ESP Biography

PETER KANG, MIT 2nd yr PhD student studying Environmental Eng.

Major: Civil and Enviromental Eng.

College/Employer: MIT

Year of Graduation: G

Picture of Peter Kang

Brief Biographical Sketch:

While growing up, I used to stay in the U.S. two months every year while my father was a visiting scientist at NASA. Every year, I had to adjust to a completely new environment where I could not communicate well in English with others and had very few American friends. The way I overcame these experiences however was through teaching math in my various schools’ math clubs. While teaching classmates in the math clubs, we could understand and overcame our cultural diversity and even became excited to share in our differences.
Back in Korea, I started a club at my high school to teach math to junior students. I emphasized the importance of finding reasons for studying and encouraged club members to think and present their thoughts. Moreover, I realized that teaching was one of the best ways for me to learn as well. I also spent two hours per week teaching children with Down syndrome how to use computers. It was touching experience to witness these children learn new skills and become competent using computers by themselves. I realized the importance of educational opportunity for underrepresented people and came to take teaching seriously as one goal in my career.

Past Classes

  (Clicking a class title will bring you to the course's section of the corresponding course catalog)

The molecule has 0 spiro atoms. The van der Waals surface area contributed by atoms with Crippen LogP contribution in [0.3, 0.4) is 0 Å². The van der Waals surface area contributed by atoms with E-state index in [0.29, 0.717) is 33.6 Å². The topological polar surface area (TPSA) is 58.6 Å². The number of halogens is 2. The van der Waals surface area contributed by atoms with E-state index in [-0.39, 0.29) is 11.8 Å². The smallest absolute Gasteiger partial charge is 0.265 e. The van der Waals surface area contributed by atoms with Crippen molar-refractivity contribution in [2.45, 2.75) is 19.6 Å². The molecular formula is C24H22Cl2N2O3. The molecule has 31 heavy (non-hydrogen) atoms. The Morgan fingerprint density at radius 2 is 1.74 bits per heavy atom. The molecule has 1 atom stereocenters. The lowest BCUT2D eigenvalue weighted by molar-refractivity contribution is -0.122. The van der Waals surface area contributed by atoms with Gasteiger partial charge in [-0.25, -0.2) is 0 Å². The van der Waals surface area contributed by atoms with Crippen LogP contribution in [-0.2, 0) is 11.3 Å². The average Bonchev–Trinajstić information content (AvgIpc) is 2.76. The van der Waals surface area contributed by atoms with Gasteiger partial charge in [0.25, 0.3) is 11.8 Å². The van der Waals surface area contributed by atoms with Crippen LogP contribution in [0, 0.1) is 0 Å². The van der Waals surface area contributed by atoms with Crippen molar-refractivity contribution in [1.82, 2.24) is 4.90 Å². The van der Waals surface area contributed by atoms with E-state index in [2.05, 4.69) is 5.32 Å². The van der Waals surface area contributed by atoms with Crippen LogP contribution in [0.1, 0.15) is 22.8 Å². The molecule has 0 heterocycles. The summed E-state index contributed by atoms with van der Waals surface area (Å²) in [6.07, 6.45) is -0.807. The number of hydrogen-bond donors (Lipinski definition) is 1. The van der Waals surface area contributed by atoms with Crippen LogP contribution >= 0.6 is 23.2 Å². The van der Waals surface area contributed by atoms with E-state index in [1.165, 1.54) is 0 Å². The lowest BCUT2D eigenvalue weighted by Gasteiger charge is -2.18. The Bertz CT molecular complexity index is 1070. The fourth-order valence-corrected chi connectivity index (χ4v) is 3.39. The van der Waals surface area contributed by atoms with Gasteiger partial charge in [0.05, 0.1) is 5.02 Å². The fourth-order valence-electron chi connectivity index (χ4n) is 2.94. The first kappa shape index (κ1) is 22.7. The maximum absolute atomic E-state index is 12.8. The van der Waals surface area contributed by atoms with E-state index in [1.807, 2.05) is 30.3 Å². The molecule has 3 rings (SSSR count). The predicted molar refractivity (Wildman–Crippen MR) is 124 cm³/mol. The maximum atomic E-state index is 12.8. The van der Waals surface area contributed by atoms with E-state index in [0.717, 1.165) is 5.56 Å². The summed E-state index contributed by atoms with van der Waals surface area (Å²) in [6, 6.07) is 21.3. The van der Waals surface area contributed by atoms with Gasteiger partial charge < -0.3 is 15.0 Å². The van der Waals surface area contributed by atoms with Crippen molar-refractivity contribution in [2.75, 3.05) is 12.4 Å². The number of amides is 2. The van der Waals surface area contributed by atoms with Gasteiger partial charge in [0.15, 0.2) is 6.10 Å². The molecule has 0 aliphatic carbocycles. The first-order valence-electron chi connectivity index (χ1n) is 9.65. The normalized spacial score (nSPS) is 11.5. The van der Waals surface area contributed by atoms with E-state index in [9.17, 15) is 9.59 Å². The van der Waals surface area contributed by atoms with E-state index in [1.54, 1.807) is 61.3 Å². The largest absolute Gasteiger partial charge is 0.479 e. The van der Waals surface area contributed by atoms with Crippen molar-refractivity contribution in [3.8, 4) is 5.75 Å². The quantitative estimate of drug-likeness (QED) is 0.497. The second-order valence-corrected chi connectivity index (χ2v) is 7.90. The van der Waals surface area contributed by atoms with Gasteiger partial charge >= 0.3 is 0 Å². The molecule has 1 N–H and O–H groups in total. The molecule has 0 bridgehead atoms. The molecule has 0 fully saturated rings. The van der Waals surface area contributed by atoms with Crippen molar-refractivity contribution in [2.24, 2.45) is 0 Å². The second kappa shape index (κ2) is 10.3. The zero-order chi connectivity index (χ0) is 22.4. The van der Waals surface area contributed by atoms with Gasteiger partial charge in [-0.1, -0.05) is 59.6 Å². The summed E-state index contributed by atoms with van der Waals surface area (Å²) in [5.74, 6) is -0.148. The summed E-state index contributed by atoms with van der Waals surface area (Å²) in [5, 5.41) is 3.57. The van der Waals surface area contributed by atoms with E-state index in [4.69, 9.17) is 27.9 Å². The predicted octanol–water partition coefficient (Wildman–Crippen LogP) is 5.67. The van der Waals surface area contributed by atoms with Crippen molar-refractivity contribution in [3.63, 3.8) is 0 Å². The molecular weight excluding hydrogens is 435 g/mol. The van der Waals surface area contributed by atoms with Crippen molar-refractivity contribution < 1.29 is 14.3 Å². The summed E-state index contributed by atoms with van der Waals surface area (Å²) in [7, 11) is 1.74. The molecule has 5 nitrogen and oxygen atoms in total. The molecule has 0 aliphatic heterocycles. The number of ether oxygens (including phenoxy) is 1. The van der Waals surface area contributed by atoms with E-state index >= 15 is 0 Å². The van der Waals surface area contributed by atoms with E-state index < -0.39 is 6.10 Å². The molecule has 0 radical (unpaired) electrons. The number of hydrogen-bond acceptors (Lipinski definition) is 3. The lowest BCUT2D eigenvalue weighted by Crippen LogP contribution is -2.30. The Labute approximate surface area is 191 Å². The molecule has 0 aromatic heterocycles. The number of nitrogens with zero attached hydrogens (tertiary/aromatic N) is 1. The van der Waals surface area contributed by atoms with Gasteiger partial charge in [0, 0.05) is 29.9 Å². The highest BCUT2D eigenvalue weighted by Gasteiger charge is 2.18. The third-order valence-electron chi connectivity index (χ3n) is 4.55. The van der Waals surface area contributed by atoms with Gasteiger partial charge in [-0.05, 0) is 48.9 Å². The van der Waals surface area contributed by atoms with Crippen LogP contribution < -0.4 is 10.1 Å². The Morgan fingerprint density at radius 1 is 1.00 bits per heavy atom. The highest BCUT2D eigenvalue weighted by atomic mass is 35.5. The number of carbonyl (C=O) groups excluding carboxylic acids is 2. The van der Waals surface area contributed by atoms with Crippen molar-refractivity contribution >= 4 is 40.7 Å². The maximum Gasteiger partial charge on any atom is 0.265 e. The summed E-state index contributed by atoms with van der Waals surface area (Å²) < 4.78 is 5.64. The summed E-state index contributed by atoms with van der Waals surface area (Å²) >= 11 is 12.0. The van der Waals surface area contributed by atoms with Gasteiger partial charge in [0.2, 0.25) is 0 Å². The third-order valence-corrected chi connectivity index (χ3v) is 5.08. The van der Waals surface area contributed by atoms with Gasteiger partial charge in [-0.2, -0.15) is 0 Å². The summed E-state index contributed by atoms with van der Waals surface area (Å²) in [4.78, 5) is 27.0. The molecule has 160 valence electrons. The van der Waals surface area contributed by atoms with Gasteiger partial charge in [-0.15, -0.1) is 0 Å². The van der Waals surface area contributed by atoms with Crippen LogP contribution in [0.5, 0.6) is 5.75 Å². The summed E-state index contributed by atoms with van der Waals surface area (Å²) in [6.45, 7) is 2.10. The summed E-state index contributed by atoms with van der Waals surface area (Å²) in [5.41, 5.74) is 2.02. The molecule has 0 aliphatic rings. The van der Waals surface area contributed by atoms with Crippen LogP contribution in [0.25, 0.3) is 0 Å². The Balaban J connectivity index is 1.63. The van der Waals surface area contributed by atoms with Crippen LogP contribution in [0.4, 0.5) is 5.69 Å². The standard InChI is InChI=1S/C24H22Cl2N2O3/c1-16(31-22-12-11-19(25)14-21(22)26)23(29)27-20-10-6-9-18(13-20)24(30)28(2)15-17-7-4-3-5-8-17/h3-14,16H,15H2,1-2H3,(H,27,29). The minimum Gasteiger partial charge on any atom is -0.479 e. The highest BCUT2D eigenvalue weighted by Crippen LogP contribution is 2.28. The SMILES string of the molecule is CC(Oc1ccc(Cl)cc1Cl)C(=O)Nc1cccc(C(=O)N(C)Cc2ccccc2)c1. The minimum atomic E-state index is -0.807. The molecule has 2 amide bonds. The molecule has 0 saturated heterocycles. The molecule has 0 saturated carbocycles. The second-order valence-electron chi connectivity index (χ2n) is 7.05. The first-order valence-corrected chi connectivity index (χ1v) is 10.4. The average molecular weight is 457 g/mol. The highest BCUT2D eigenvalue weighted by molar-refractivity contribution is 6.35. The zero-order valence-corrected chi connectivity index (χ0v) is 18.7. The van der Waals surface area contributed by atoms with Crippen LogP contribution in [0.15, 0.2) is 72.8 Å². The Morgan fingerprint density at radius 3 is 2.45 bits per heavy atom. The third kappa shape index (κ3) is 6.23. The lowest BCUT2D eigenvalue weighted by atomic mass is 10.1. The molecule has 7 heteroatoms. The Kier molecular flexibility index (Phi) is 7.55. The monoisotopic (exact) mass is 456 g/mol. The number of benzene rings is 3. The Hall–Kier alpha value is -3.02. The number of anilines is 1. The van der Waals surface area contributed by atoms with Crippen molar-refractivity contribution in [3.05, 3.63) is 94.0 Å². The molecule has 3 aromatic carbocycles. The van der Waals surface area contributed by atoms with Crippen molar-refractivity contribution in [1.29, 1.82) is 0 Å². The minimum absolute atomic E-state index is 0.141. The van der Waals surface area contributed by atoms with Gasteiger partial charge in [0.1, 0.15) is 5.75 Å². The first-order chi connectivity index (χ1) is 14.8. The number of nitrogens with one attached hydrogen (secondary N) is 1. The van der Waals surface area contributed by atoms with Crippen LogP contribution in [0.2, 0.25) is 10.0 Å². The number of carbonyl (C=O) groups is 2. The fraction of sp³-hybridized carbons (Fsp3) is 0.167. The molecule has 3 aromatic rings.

S4305: Energy sources of the future - Flowing through the cracks in Splash! 2010 (Nov. 20 - 21, 2010)
Society can’t run without energy, but demand is quickly outstripping the supply. We'll explore two emerging energy sources – shale gas and methane hydrates – which are extracted by flow through cracks in rocks. Learn about fluid flow through fractures by injecting air and Kool Aid into JELLO! In the real world, fractures exist miles underground. How can we predict flow gas flow through fractures without knowing where they are? Particle tracking simulations can do exactly this! You will see such a simulation and have a chance to run it.

S3230: Climate Change and…the Underworld! in Spark! 2010 (Mar. 13, 2010)
When most people think climate change, they look up at the sky. But important processes controlling the Earth system happen underground. Come learn about how fluids flow through rocks and soil, and how that action is changing our lives. How can we understand what is happening underground without digging up the entire planet? After seeing a laboratory demonstration, you will play with a computer model to reproduce what you observe, if you can!